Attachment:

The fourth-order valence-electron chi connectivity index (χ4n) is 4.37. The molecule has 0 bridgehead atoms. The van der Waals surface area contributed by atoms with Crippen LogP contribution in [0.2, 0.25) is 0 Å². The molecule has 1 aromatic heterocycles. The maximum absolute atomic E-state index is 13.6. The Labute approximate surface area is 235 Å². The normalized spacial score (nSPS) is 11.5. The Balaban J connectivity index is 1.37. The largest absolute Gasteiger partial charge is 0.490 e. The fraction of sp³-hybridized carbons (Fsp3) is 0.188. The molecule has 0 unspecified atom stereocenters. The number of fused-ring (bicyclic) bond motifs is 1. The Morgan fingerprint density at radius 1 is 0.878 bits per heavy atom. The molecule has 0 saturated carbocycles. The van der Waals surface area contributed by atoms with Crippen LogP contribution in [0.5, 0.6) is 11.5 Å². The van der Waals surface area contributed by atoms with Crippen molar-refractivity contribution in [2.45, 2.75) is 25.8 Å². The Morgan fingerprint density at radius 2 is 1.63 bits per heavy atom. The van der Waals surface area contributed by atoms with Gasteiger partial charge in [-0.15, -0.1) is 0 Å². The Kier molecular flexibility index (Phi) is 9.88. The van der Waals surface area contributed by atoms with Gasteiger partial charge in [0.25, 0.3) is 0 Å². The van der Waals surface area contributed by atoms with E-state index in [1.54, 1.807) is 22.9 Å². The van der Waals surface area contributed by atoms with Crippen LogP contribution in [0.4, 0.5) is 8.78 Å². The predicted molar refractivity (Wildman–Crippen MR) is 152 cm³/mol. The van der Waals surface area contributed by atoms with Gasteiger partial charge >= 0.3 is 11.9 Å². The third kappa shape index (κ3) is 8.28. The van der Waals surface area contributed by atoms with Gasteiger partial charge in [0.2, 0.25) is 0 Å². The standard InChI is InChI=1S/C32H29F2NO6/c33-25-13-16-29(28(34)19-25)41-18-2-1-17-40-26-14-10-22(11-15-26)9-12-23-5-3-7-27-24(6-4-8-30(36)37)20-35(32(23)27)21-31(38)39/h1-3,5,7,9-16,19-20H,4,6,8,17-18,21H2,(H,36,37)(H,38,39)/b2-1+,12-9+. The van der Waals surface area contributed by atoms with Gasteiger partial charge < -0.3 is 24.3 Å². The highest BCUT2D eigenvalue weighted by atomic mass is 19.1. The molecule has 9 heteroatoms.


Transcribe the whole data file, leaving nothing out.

The fourth-order valence-electron chi connectivity index (χ4n) is 4.37. The molecule has 0 bridgehead atoms. The van der Waals surface area contributed by atoms with Crippen LogP contribution in [0.2, 0.25) is 0 Å². The molecule has 1 aromatic heterocycles. The maximum absolute atomic E-state index is 13.6. The Labute approximate surface area is 235 Å². The normalized spacial score (nSPS) is 11.5. The Balaban J connectivity index is 1.37. The largest absolute Gasteiger partial charge is 0.490 e. The fraction of sp³-hybridized carbons (Fsp3) is 0.188. The molecule has 0 unspecified atom stereocenters. The number of fused-ring (bicyclic) bond motifs is 1. The Morgan fingerprint density at radius 1 is 0.878 bits per heavy atom. The molecule has 0 saturated carbocycles. The van der Waals surface area contributed by atoms with Crippen LogP contribution in [0.5, 0.6) is 11.5 Å². The van der Waals surface area contributed by atoms with Crippen molar-refractivity contribution in [2.45, 2.75) is 25.8 Å². The Morgan fingerprint density at radius 2 is 1.63 bits per heavy atom. The van der Waals surface area contributed by atoms with Gasteiger partial charge in [-0.15, -0.1) is 0 Å². The Kier molecular flexibility index (Phi) is 9.88. The van der Waals surface area contributed by atoms with Gasteiger partial charge in [0.25, 0.3) is 0 Å². The van der Waals surface area contributed by atoms with E-state index in [1.54, 1.807) is 22.9 Å². The van der Waals surface area contributed by atoms with Crippen LogP contribution in [0.4, 0.5) is 8.78 Å². The predicted molar refractivity (Wildman–Crippen MR) is 152 cm³/mol. The van der Waals surface area contributed by atoms with Gasteiger partial charge >= 0.3 is 11.9 Å². The third kappa shape index (κ3) is 8.28. The van der Waals surface area contributed by atoms with Gasteiger partial charge in [0.2, 0.25) is 0 Å². The standard InChI is InChI=1S/C32H29F2NO6/c33-25-13-16-29(28(34)19-25)41-18-2-1-17-40-26-14-10-22(11-15-26)9-12-23-5-3-7-27-24(6-4-8-30(36)37)20-35(32(23)27)21-31(38)39/h1-3,5,7,9-16,19-20H,4,6,8,17-18,21H2,(H,36,37)(H,38,39)/b2-1+,12-9+. The van der Waals surface area contributed by atoms with Gasteiger partial charge < -0.3 is 24.3 Å². The highest BCUT2D eigenvalue weighted by atomic mass is 19.1. The molecule has 9 heteroatoms.